It is not permissible to issue a precautionary detention order or any of the alternative measures except by a member of the public prosecution; at least at the level of a prosecutor.
The detention order must include a statement of the crime attributed to the accused, the penalty, and the reasons on which the order is grounded (Reasons for the precautionary detention order).
In all cases, the period of temporary detention during investigations and other stages of criminal prosecution may not exceed one third of the maximum penalty, so that it does not exceed six months in misdemeanors, eighteen months in felonies and two years if the prescribed punishment for the crime is life imprisonment or death [fourth paragraph of Article 143 of the Code of Criminal Procedure]
It is worth noting that the last paragraph of Article 143 of the Code of Criminal Procedure permitted the Court of Cassation and the Referral Court – and not the Public Prosecution – if the accused had previously been sentenced to death or life imprisonment, to order his temporary detention for a period of forty-five days, renewable without being bound by the periods stipulated in the first four paragraphs of Article 143 (which is known as a preventive detention).
It is not permissible to imprison a child accused who has not attained fifteen years of age [Article 119/1 of the amended Child Law] and if the circumstances of the case call for reservation against a child accused who has not reached fifteen years old, then it is permissible to place him in one of the juvenile homes for a period not exceeding one week and order to present him when required, provided that the period of custody does not exceed one week unless the Child Court orders its extension in accordance with the temporary detention rules stipulated in the Criminal Procedure Law.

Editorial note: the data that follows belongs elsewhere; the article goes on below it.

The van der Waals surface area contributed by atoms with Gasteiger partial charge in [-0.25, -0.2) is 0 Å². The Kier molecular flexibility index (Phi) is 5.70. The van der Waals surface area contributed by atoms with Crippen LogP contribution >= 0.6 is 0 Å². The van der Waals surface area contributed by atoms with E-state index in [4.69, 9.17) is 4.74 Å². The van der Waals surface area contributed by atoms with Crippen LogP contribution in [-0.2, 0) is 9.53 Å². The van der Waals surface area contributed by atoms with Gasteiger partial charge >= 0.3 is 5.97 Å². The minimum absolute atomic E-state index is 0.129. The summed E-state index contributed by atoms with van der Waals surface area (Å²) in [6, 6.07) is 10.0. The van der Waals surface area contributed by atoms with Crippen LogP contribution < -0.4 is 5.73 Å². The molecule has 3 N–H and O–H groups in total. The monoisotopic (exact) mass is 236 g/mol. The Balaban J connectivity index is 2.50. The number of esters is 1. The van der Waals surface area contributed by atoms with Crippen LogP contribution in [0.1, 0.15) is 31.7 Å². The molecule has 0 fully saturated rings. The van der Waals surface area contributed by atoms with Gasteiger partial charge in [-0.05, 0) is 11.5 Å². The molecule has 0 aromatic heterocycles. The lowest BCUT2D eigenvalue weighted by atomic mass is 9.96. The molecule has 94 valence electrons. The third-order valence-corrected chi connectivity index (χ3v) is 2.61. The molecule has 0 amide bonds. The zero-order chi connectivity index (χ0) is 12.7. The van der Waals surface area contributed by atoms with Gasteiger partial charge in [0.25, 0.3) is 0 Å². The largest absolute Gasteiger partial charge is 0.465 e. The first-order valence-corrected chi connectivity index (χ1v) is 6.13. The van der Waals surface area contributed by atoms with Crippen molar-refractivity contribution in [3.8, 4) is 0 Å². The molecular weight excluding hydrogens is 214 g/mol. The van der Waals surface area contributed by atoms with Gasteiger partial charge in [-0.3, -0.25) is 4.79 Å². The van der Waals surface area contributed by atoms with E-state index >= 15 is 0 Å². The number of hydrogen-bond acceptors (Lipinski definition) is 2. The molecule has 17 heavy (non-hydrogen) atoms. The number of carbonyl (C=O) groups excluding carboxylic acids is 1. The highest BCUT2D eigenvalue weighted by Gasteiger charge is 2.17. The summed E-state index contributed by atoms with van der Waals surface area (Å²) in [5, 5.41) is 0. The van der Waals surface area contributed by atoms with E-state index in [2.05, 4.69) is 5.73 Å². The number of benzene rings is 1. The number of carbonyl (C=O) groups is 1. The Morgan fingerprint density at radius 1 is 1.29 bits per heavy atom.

The law regulates controls and procedures for appealing against temporary detention orders, as the accused has the right to appeal the preventive detention order from the date of its issuance every thirty days.
The Law No. 145 of 2006 has placed some alternatives that may be taken against the accused instead of precautionary detention as follows: –
The Public Prosecution may, in place of precautionary detention of the accused, order one of the following measures:
Obliging the accused not to leave his house or home.
Obliging the accused to present at the police station at specific times, or prohibiting the accused from attending specific places, and if the accused violates the obligations imposed by one of these measures, he may be held in preventive detention by a reasoned order.
It is not permissible to order one of the aforementioned measures after the temporary release of the detained accused unless there are conditions and justifications for issuing a new order for temporary detention and therefore, the measures of temporary detention, concerning its duration or extension and maximum limit, and the appeal against the order issued for the measure or its extension, shall be applied with the same established rules.
Regarding what was mentioned in the statement related to imposing restrictions on the exercise of the right to peaceful assembly, and ensuring space for non-governmental organizations, including human rights defenders, it is worth mentioning that the Law No. 107 of 2013 regarding the right to public meetings, assembly and peaceful demonstrations was amended in 2017 by Law No. 14 for the same year, where the amendment deprived the Ministry of Interior the right to prevent, postpone, or change the course of a demonstration, and grant it to the judiciary only in order to achieve equality among citizens.